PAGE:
* ECB to launch monetary policies to lift eurozone growth
* U.S. crude inventories fell 1.4 mln bbls last week, API says
* Libya's Hariga oil port stays closed -AGOCO
* Coming up: EIA weekly oil inventories at 1430 GMT
(Adds Norway union talks, updates prices)
SINGAPORE, June 4 (Reuters) - Brent crude held near $109 a barrel on Wednesday, as investors eyed U.S. oil inventory data and looked to eurozone policies that they hope spur growth and boost the region's energy demand.
The European Central Bank will meet on Thursday to discuss measures aimed at stimulating the economy after inflation in the region dropped to record lows in May.
July Brent crude was at $108.87 a barrel, up 5 cents, by 0729 GMT, after settling down 1 cent the previous day. U.S. crude, or West Texas Intermediate (WTI), for July delivery gained 20 cents to $102.86 a barrel.
"At the moment, we're factoring in a little contribution to global demand for oil from Europe," said Michael McCarthy, chief strategist at CMC Markets in Sydney.
"Technically we're in no man's land for both Brent and West Texas, about midway between support and resistance so there's not a lot to guide us ahead of the ECB decision."
Oil prices have stabilised this week after slipping 1-1.5 percent in the last week of May as traders booked profits on an expected rise in OPEC supply to the highest in three months in May.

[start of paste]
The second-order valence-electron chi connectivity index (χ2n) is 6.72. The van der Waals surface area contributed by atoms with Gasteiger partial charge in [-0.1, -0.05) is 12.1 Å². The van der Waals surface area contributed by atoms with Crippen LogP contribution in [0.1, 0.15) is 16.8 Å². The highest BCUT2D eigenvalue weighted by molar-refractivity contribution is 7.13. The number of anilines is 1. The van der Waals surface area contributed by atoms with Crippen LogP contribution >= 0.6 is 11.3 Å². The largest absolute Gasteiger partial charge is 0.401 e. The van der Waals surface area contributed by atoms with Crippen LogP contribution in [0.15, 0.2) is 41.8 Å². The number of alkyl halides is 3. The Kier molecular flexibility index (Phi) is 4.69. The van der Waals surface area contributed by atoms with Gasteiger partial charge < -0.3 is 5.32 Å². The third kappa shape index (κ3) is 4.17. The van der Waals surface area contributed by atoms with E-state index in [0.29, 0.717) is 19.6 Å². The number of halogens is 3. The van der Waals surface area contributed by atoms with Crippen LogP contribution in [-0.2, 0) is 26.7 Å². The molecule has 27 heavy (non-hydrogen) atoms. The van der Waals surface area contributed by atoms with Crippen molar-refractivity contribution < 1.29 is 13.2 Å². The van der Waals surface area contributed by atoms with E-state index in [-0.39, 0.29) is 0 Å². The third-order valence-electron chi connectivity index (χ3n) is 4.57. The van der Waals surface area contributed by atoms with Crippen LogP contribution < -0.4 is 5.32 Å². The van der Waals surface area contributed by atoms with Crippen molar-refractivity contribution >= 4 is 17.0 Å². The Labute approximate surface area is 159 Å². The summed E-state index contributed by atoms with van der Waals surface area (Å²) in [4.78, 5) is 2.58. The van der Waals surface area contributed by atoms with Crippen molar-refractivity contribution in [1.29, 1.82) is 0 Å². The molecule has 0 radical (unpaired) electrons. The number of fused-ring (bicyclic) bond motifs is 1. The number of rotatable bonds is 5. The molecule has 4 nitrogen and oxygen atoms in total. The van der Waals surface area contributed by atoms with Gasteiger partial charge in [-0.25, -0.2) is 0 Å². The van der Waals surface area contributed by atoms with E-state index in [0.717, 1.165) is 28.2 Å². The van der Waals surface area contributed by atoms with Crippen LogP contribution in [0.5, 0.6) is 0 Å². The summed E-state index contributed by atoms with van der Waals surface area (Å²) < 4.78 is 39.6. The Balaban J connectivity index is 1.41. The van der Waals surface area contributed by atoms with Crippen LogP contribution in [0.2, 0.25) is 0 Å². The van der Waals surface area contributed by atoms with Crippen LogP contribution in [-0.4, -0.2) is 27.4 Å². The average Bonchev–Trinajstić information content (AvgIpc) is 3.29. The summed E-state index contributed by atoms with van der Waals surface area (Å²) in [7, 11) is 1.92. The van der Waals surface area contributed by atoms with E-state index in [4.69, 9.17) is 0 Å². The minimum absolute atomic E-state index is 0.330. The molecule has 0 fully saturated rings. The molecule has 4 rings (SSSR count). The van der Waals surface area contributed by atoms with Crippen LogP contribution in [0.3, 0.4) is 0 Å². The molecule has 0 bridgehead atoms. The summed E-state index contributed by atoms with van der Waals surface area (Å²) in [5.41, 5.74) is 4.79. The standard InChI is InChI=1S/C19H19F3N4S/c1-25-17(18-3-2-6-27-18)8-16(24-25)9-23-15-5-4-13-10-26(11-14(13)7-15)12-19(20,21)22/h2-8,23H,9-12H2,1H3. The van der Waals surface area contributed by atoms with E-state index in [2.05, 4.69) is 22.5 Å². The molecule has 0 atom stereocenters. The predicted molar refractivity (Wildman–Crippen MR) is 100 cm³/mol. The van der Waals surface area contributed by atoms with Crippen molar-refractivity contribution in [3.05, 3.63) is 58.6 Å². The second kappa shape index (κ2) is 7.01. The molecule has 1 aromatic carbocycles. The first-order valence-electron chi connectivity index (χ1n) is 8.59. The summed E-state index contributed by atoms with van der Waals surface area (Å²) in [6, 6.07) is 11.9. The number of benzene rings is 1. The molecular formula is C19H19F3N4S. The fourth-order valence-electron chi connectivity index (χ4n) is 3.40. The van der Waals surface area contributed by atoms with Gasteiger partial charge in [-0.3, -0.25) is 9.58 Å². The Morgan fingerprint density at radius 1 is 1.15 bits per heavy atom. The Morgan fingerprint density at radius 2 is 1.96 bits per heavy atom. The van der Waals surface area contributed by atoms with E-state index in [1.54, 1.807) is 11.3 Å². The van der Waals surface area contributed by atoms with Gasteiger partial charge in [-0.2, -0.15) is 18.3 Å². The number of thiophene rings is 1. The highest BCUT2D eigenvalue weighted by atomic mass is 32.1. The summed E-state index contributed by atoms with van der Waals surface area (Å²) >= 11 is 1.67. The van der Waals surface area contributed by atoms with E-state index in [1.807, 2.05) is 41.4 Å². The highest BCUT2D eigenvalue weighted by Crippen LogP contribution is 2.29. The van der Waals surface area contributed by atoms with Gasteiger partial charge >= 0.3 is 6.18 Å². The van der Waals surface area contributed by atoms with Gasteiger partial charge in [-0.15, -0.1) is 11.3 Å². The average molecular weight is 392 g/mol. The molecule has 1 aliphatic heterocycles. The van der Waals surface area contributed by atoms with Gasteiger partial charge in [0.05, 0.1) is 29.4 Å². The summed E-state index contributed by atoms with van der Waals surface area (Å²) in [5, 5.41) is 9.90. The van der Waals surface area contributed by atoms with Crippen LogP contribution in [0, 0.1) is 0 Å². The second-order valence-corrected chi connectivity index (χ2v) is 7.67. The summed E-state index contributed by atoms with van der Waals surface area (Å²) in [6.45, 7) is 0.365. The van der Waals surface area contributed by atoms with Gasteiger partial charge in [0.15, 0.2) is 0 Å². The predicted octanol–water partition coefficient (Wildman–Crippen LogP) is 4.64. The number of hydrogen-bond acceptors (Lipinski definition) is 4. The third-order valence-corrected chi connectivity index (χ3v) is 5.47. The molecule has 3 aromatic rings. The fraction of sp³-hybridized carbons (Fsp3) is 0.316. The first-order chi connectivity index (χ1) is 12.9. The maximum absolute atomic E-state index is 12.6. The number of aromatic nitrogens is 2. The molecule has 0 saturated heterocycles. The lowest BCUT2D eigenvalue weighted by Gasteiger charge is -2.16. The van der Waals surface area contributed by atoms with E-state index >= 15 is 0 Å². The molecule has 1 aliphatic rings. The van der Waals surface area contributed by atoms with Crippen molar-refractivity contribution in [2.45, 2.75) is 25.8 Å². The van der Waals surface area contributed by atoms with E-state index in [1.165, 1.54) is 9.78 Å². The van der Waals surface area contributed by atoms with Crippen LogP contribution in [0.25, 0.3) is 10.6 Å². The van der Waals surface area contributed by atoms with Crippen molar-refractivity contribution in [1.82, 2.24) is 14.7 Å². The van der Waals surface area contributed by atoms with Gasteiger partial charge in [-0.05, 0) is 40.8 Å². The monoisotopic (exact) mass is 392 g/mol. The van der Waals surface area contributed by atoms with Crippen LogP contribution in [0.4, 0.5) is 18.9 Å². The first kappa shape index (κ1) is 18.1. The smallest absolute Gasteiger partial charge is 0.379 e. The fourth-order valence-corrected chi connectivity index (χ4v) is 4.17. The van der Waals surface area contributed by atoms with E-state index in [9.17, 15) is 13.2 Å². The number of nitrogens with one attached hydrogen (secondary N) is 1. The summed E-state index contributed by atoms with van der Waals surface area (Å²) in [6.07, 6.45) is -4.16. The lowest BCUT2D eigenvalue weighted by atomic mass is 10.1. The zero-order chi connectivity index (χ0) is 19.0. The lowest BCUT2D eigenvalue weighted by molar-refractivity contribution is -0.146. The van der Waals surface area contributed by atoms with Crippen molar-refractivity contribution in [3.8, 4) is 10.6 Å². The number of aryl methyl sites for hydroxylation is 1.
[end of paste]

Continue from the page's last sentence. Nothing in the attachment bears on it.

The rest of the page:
"Increased OPEC supply across the past month may see WTI narrow its discount to Brent to a touch under $6 a barrel in the next month or two," ANZ analysts said in a note.
Investors were waiting for government data on U.S. oil inventories due later on Wednesday, after industry statistics showed a bigger-than-expected fall in crude stockpiles.
Crude inventories fell 1.4 million barrels in the week ended May 30 to 382.5 million barrels, data from industry group the American Petroleum Institute showed, compared with analyst expectations for a decrease of 300,000 barrels.
Crude stocks at the Cushing, Oklahoma, delivery hub fell 300,000 barrels, the API said.
Simmering tensions between Russia and Western powers over Ukraine and the political turmoil in Libya that has curbed the OPEC member's crude output have been underpinning oil prices.
U.S. President Barack Obama unveiled plans to spend up to $1 billion to beef up military support for eastern European members of the NATO alliance while fighting raged in eastern Ukraine for a second day.
In Libya, the eastern Hariga oil port remained closed on Tuesday as protesting security guards have not been paid, state-oil firm AGOCO said.
"There are a lot of impediments to any return to full production in Libya," McCarthy said.
"It's not just the disruption to operations, but also issues around control of ports. These problems are a part of a larger political issue in Libya and a resolution appears to be a long way away," he said.
Investors are also watching the results of wage talks between oil companies and the largest union in Norway, after a fourth round of negotiations failed. Two years ago about 10 percent of Norway's offshore workers went on strike for 16 days, cutting oil output by 13 percent and gas by 4 percent.
(Reporting by Florence Tan; Editing by Joseph Radford and Tom Hogue)